GLUM MUMS | 20 inconvenient truths about giving birth


Since our beloved CB is ready to give birth any day, the three of us thought we'd share musings about the inconvenient truth they call giving birth.

1. Most hospitals won't admit you until you're 4cm dilated, so be prepared to be sent home if you're not (some women make several trips over a few hours or days) - even if your contractions are coming every few minutes.

2. You won't get any pain relief until you're admitted either so you'll be stuck with paracetamol, tens machine and if you're lucky a back rub or two.

3. And they can't give you gas and air until you're at least 6cm dilated, regardless of how much pain you're in.

4. You will probably swear - a lot!

5. The midwife may change a few times depending on how many shifts your labour covers

6. That calming music you chose so carefully may make you want to smash your ipod against the wall!

7. Hypno what's that now?

8. You won't want to sit on your birthing ball, you'll want to get on all fours and cry

9. Very few of the pain relieving tips you learnt in your pre-natal classes will enter your head once the contractions start in earnest

10. During the pushing stage you will wish you'd done more of those yoga squats!

11. If you're taking too long to dilate you'll probably get kicked out of that lovely relaxing birth suite and onto a ward

12. The pain is indescribable, like nothing you have ever or will ever experience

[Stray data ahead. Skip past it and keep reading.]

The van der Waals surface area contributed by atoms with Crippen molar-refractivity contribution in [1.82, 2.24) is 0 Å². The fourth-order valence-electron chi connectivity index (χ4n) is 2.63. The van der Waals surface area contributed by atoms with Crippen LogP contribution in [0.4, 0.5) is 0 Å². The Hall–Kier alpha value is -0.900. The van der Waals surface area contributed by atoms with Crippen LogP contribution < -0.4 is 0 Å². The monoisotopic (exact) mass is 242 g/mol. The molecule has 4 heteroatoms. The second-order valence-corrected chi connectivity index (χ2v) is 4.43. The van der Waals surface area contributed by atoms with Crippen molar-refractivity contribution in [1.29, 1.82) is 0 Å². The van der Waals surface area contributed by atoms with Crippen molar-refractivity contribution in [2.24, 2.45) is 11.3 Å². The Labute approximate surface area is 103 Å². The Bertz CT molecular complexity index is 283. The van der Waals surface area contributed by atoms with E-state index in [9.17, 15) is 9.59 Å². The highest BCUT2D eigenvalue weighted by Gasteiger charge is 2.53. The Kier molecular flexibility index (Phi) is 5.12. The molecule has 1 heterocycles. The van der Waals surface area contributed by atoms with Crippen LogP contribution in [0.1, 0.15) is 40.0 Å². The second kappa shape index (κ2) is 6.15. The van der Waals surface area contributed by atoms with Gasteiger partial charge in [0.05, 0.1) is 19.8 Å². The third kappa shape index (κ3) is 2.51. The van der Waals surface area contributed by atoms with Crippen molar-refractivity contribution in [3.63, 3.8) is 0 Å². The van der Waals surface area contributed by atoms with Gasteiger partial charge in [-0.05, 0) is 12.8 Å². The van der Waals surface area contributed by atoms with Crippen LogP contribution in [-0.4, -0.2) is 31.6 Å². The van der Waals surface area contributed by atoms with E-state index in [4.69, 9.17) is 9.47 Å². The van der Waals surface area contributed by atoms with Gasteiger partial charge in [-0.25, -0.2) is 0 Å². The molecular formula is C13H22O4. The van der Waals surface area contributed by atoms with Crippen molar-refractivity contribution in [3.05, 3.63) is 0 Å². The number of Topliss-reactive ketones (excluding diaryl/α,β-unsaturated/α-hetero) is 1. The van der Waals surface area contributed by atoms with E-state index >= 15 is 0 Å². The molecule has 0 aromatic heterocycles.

13. If you have an epidural you might end up looking like the elephant man afterwards with a swollen and droopy face (temporarily of course). Not great for those post-birth photos your partner is so keen on taking!

14. An epidural will also make your feet, ankles and possibly legs swell up to twice their normal size

15. Every man, woman and their dog will get to see your lady bits up close and personal - but you'll hardly notice

16. Your birthing partner will be so freaked (but hopefully good at hiding it)

17. Post birth if they are short on beds in private rooms you may be chucked on a ward with loads of screaming children and not allowed to leave

18. There will be at least one militant midwife who, if you are having trouble breastfeeding, would rather your baby lost weight and went hungry than give them formula.

19. If you have to stay in hospital overnight you'll find yourself suddenly left alone with your baby when they make your partner leave at 8pm when visiting hours end

20. Even though you're exhausted and in pain, you'll still somehow find the inner strength to wake up for your newborn when he/she cries.

Of course this is by no means an exhaustive list! Please do add your own experiences in our comments section.

RL / LN / CB xx

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